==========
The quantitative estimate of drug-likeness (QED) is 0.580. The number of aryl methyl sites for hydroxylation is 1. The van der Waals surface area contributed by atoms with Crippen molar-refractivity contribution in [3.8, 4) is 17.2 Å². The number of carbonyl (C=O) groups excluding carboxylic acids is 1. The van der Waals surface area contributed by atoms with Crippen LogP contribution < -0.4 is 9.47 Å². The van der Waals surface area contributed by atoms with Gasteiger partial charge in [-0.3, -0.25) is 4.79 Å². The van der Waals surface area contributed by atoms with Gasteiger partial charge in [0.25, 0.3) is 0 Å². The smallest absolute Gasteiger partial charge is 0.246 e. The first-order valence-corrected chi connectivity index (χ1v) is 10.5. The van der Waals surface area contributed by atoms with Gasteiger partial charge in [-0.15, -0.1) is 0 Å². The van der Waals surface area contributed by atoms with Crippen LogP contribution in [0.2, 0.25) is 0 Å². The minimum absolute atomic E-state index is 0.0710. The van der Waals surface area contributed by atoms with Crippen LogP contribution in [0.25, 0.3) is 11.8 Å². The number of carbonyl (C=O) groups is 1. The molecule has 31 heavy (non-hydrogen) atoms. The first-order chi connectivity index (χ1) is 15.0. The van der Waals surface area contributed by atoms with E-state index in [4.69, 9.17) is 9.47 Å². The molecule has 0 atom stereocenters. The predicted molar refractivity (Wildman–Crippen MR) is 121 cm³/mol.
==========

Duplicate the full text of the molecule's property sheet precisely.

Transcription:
The quantitative estimate of drug-likeness (QED) is 0.580. The number of aryl methyl sites for hydroxylation is 1. The van der Waals surface area contributed by atoms with Crippen molar-refractivity contribution in [3.8, 4) is 17.2 Å². The number of carbonyl (C=O) groups excluding carboxylic acids is 1. The van der Waals surface area contributed by atoms with Crippen LogP contribution < -0.4 is 9.47 Å². The van der Waals surface area contributed by atoms with Gasteiger partial charge in [-0.3, -0.25) is 4.79 Å². The van der Waals surface area contributed by atoms with Gasteiger partial charge in [0.25, 0.3) is 0 Å². The smallest absolute Gasteiger partial charge is 0.246 e. The first-order valence-corrected chi connectivity index (χ1v) is 10.5. The van der Waals surface area contributed by atoms with Gasteiger partial charge in [-0.15, -0.1) is 0 Å². The van der Waals surface area contributed by atoms with Crippen LogP contribution in [0.2, 0.25) is 0 Å². The minimum absolute atomic E-state index is 0.0710. The van der Waals surface area contributed by atoms with Crippen LogP contribution in [0.25, 0.3) is 11.8 Å². The number of carbonyl (C=O) groups is 1. The molecule has 31 heavy (non-hydrogen) atoms. The first-order chi connectivity index (χ1) is 15.0. The van der Waals surface area contributed by atoms with E-state index in [4.69, 9.17) is 9.47 Å². The molecule has 0 atom stereocenters. The predicted molar refractivity (Wildman–Crippen MR) is 121 cm³/mol.